W3C home > Mailing lists > Public > public-webappsec@w3.org > November 2015

Suborigin update

From: Joel Weinberger <jww@chromium.org>
Date: Thu, 12 Nov 2015 22:43:16 +0000
Message-ID: <CAHQV2Kn7AZiN8jtYcvHb9e-Mje-+j0QNM=S4bFefZviMwhXbYg@mail.gmail.com>
To: "public-webappsec@w3.org" <public-webappsec@w3.org>
Cc: Artur Janc <aaj@google.com>
Hi WebAppSec folks. I believe we're scheduled to discuss Suborigins in part
of our next meeting on Monday. Before that, I wanted to give you a small
update to get you up to speed.

I've been working with Mike West and Artur from Google Security to
understand some real use cases for Suborigins. The design we've been
working on of late is, more or less, to treat Suborigins as much as
possible as a separate origin from the top level origin, with a few notable
exceptions and opt-outs. Here they are (pretty much taken from Artur):

- document.cookie is necessary for applications to keep working without
requiring users to sign into every part of your website separately.
Security-wise it's on par with existing behavior (cookies being shared
between subdomains) so we believe it's a reasonable default. That having
been said, I wouldn't be surprised based on comments from Dev that we'll
eventually want to build an opt-out to give a Suborigins a unique cookie
jar.

- XHR/Fetch and postMessage: These two are likely to generate the biggest
challenge for existing applications and we want to allow applications to
adopt Suborigins without making significant client-side changes (ideally,
no client-side changes at all). You should be able to put your application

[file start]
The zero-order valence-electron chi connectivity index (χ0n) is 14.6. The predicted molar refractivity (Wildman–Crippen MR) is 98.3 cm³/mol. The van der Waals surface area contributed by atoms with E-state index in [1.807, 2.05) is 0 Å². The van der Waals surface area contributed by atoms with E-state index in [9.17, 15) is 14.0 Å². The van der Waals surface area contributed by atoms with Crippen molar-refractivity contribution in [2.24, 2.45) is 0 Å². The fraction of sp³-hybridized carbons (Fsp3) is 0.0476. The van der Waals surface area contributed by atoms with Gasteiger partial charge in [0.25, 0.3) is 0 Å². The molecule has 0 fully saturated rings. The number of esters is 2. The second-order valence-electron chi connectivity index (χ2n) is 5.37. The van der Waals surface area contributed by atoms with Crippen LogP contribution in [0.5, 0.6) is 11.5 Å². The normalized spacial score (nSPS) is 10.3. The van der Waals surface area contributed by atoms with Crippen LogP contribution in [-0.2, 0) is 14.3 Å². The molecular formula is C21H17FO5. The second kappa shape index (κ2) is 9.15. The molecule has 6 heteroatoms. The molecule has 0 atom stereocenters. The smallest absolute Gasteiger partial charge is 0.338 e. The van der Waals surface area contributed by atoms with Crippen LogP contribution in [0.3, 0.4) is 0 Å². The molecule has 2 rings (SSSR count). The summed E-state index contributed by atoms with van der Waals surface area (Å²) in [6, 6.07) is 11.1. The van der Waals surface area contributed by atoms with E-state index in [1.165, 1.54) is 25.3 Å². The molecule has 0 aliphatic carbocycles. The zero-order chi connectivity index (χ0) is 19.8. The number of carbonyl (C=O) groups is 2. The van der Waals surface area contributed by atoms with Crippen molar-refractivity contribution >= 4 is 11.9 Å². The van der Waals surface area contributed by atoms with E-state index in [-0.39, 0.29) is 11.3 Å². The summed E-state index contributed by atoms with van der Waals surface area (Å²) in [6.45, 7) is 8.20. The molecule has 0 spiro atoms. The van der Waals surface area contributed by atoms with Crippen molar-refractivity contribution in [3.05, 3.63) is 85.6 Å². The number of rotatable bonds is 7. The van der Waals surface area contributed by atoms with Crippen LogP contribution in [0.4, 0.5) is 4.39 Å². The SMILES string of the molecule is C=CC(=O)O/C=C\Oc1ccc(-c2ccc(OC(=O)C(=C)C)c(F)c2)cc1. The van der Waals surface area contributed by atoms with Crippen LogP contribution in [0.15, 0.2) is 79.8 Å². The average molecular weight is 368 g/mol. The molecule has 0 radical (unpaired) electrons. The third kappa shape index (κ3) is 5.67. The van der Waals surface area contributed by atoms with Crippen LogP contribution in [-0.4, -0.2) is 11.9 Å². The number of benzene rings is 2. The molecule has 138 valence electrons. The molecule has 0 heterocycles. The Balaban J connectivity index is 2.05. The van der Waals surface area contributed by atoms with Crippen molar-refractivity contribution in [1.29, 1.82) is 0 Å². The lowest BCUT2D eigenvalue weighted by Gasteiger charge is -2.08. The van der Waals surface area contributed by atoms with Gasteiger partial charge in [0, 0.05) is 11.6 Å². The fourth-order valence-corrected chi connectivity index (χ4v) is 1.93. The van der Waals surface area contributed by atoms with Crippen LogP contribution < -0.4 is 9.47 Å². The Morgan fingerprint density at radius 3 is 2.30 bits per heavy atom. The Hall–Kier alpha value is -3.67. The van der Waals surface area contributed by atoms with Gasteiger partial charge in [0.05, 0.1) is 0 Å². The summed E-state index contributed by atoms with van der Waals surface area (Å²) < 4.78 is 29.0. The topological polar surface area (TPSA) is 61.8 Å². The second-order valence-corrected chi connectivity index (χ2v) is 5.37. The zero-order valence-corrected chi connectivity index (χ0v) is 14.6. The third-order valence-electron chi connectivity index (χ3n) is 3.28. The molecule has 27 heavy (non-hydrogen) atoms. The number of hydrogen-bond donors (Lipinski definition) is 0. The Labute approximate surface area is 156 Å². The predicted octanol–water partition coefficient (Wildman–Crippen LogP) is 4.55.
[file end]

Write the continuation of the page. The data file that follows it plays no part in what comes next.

in a suborigin by adding the Suborigin header, and possibly whitelisting
your suborigin to access endpoints you currently request with XHR, and get
almost all of the benefit of (sub)origin separation when it comes to XSS.

In the case of XHR/Fetch, our solution is to send a CORS preflight for all
XHR/Fetch calls from a Suborigin, and we'll add a Suborigin header. Then
we'll require that the response has an Access-Control-Allow-Suborigin
header that lists the requesting Suborigin (or, alternatively, a '*'
response to Access-Control-Allow-Origin).

For postMessage, we'll, by default, serialize the Suborigin into the
event.origin field. We'll also provide a separate event.suborigin field to
more easily check that value. However, if that's problematic for some
applications, we'll provide a directive, such as
'unsafe-postMessage-serializatiion' that will leave the event.origin field
on receipt as a regular origin, without the Suborigin serialized into it,
leaving it to check the event.suborigin field on its own.

- localStorage: Every Suborigin gets a fresh localStorage jar. If that's
problematic, can consider a 'unsafe-share-localStorage' directive.

As a strawman example to explain these decisions, imagine an application
Foo hosted at https://www.google.com/foo (which uses XHR, possibly has some
XPC with postMessage, etc). It's self-contained in that its XHRs are sent
only to its own endpoints (namely only to Foo's own servers), and
postMessage is usually sent to other pages in the same app. This XHR and
postMessage design would allow it to maintain its current deployment with
really only changes to the server, and very few changes to the app itself.
Importantly, the app will need to have the cookie because otherwise you'd
stop being logged in and it would suck for usability.

Let us know what you think, and we can discuss on Monday.
--Joel
Received on Thursday, 12 November 2015 22:43:54 UTC

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